Bogota clashes amid Colombian student protests
Thousands of students have protested in the Colombian capital, Bogota, and other cities against government plans to reform higher education.
The demonstrations were mainly peaceful but Bogota police fired tear gas and used water cannon after some people threw stones, officials said.
Students say the proposed reforms will lead to partial privatisation of the public universities.
The government says the changes will bring more funding into the sector.
An estimated 20,000 to 30,000 people marched through Bogota on Wednesday.
Student demonstrations were also held in other town and cities.
Most passed off without major incident, but in Cali a 19-year-old man died when explosives he was carrying went off, police said.
President Juan Manuel Santos's government says reform is needed to bring more resources into the university system and widen access.
Students say the moves will introduce a profit motive into higher education.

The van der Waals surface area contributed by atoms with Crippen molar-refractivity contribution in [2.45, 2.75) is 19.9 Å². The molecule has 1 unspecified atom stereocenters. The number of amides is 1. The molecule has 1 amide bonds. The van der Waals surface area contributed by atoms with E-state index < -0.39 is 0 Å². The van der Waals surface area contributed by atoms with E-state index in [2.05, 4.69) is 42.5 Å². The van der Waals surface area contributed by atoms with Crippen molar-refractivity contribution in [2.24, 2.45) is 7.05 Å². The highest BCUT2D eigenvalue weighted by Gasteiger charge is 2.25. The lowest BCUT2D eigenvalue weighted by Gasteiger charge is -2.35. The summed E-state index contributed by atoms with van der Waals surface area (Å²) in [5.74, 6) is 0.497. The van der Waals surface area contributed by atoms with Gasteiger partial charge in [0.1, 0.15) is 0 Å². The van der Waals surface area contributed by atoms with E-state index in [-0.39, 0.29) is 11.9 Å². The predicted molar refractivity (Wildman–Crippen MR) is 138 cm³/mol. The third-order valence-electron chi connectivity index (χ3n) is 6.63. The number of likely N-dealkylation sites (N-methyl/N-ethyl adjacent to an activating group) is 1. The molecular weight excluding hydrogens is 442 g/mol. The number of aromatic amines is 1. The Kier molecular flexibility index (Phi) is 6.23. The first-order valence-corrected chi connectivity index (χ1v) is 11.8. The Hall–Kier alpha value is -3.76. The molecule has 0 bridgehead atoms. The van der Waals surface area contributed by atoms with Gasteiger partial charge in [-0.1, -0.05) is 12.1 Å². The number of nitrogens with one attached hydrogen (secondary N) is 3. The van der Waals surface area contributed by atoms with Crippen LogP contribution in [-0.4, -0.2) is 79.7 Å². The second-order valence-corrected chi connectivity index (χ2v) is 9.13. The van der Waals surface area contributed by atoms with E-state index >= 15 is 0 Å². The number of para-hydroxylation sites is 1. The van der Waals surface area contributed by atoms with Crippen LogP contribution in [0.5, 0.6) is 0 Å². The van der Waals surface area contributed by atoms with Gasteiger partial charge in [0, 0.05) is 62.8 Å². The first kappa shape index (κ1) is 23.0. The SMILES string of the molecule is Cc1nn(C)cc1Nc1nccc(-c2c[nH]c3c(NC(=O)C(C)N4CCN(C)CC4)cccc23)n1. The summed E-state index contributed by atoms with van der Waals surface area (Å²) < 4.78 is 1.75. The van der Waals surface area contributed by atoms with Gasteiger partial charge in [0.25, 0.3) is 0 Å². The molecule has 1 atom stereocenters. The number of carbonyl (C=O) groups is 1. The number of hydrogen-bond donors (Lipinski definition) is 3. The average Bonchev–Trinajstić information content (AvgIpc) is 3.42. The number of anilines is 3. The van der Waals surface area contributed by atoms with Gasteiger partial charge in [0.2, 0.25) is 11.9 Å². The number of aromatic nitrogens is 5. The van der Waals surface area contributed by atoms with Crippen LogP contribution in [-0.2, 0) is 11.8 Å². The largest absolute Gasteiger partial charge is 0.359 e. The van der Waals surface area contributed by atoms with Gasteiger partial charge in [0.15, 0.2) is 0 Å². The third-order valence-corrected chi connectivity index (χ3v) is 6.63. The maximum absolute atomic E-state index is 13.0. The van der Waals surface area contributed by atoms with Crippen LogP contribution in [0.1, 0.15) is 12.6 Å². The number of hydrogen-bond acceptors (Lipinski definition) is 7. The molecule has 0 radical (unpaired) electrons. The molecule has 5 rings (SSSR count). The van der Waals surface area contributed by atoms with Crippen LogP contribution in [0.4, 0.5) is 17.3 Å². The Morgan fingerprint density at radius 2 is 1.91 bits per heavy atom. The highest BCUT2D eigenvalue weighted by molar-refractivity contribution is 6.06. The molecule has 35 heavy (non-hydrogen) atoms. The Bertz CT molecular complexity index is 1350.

In Chile, students have been demonstrating for months to demand for free education, and an end to for-profit institutions.
BBC Mundo's Arturo Wallace in Bogota says the protests in the two South American countries mirror one another.
Chilean students want reform to bring about free schooling; Colombian students do not want reform to avoid introducing a profit element into higher education.
There is a degree of wariness about social protest in Colombia, which has been mired for decades in civil conflict, our correspondent adds.
Last month, President Santos urged students to not let themselves be manipulated by rebel groups like the Farc.
"We know very well that it's the Farc strategy to stimulate social protest and infiltrate the protests to bring about violence and chaos," he said.
Student organisations deny they have been infiltrated by an illegal groups.
"We're an open civic movement, made up of university students from across the country," said Gisell Medina from the Federation of University Students told the Spanish news agency Efe.